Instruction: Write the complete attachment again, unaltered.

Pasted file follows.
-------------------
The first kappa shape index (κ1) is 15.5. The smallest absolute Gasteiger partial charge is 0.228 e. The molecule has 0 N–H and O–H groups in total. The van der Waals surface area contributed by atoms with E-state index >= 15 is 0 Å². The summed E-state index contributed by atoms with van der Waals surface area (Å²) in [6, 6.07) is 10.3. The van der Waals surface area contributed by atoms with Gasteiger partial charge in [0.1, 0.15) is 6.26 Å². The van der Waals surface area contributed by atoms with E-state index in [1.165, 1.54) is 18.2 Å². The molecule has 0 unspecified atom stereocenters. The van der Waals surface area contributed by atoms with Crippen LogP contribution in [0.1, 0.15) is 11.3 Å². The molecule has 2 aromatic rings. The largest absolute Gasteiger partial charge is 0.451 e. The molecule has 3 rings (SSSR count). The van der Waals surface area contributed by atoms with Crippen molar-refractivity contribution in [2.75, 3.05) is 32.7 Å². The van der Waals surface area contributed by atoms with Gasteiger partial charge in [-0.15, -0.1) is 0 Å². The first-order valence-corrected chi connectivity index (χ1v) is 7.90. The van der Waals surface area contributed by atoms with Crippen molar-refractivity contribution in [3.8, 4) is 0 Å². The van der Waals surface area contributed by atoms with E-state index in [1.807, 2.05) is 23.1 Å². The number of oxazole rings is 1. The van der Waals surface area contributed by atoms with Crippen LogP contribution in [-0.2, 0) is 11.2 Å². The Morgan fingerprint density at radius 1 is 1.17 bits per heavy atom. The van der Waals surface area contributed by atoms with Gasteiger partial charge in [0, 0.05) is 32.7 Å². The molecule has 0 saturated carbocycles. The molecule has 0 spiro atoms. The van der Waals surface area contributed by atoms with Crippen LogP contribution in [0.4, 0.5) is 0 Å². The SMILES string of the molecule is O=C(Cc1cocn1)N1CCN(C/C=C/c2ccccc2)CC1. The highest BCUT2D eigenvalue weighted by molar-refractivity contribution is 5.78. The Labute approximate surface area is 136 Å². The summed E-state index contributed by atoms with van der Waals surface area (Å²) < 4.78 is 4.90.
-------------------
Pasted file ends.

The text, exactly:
The first kappa shape index (κ1) is 15.5. The smallest absolute Gasteiger partial charge is 0.228 e. The molecule has 0 N–H and O–H groups in total. The van der Waals surface area contributed by atoms with E-state index >= 15 is 0 Å². The summed E-state index contributed by atoms with van der Waals surface area (Å²) in [6, 6.07) is 10.3. The van der Waals surface area contributed by atoms with Gasteiger partial charge in [0.1, 0.15) is 6.26 Å². The van der Waals surface area contributed by atoms with E-state index in [1.165, 1.54) is 18.2 Å². The molecule has 0 unspecified atom stereocenters. The van der Waals surface area contributed by atoms with Crippen LogP contribution in [0.1, 0.15) is 11.3 Å². The molecule has 2 aromatic rings. The largest absolute Gasteiger partial charge is 0.451 e. The molecule has 3 rings (SSSR count). The van der Waals surface area contributed by atoms with Crippen molar-refractivity contribution in [2.75, 3.05) is 32.7 Å². The van der Waals surface area contributed by atoms with Gasteiger partial charge in [-0.15, -0.1) is 0 Å². The first-order valence-corrected chi connectivity index (χ1v) is 7.90. The van der Waals surface area contributed by atoms with Crippen molar-refractivity contribution in [3.8, 4) is 0 Å². The van der Waals surface area contributed by atoms with E-state index in [1.807, 2.05) is 23.1 Å². The number of oxazole rings is 1. The van der Waals surface area contributed by atoms with Crippen LogP contribution in [-0.2, 0) is 11.2 Å². The Morgan fingerprint density at radius 1 is 1.17 bits per heavy atom. The van der Waals surface area contributed by atoms with Gasteiger partial charge in [0, 0.05) is 32.7 Å². The molecule has 0 saturated carbocycles. The molecule has 0 spiro atoms. The van der Waals surface area contributed by atoms with Crippen LogP contribution in [0.4, 0.5) is 0 Å². The SMILES string of the molecule is O=C(Cc1cocn1)N1CCN(C/C=C/c2ccccc2)CC1. The highest BCUT2D eigenvalue weighted by molar-refractivity contribution is 5.78. The Labute approximate surface area is 136 Å². The summed E-state index contributed by atoms with van der Waals surface area (Å²) < 4.78 is 4.90.